IDE gives Japanese scientist an uninterrupted sleep and helps to win the World Record for Spatial High Resolution
Raunheim, Germany – Recently, the world record for achieving a 40.5 pm spatial high resolution on a sensitive JEOL scanning transmission electron microscope was achieved during daytime in the Institute of Engineering Innovation at Tokyo University, Japan.
Normally, this procedure is only attempted at night when the surrounding environment is at its quietest, with no traffic, people, or machinery moving about.
To achieve their goal, the Japanese team of scientists enhanced their scanning transmission electron JEOL microscope with a fifth-order aberration corrector that operated at 300 kV. The results in daylight shattered all records -- with a 40.5 pm spatial resolution never previously achieved in the fields of STEM and TEM technology.
Providing the fail-safe vibration isolation required on the sophisticated JEOL instrument - especially in daytime - was the highly advanced TCN300XNL system. This vibration isolation system was developed and installed by Integrated Dynamics Engineering (IDE), a world leader for over 25 years in vibration control.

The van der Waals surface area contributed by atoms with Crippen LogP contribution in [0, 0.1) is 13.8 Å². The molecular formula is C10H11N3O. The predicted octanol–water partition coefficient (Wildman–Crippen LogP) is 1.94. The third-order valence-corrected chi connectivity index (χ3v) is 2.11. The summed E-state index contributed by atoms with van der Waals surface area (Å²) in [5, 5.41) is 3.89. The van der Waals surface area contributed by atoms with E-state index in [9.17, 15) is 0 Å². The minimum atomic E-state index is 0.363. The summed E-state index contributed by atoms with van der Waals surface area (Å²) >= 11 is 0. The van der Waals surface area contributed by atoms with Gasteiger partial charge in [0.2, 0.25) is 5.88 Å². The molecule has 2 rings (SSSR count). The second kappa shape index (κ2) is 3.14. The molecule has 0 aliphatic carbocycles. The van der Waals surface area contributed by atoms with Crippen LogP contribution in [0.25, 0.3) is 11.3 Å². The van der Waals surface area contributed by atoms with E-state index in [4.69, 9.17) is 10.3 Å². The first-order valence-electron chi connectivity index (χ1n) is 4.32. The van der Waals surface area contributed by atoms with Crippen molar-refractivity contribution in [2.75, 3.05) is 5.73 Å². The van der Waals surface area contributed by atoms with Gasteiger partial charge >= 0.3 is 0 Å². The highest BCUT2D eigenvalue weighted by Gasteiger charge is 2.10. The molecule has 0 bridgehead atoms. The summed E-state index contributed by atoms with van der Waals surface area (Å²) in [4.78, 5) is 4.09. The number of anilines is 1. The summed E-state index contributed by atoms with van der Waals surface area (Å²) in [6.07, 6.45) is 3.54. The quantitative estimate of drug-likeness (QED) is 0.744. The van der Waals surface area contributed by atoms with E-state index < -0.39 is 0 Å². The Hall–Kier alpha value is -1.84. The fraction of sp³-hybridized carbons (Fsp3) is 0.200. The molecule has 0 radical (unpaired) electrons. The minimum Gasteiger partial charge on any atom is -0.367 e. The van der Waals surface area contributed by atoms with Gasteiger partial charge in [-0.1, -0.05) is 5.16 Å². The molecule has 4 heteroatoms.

The TCN300XNL provides low noise active floor vibration isolation at top performance levels. Among its many features are the lowest achievable residual floor vibration levels, high performance sensor signal resolution, an advanced FFF control algorithm, and low magnetic stray field.
“IDE is extremely proud of being able to make this world record possible at Tokyo University through the use of our TCN300XNL vibration isolation system on their record-breaking microscope,” commented Roland Kappel, Director of Product Development at IDE in Germany.
JEOL has been an avid client and collaborator with IDE for decades.
For more technical information please refer to the JEOL Website.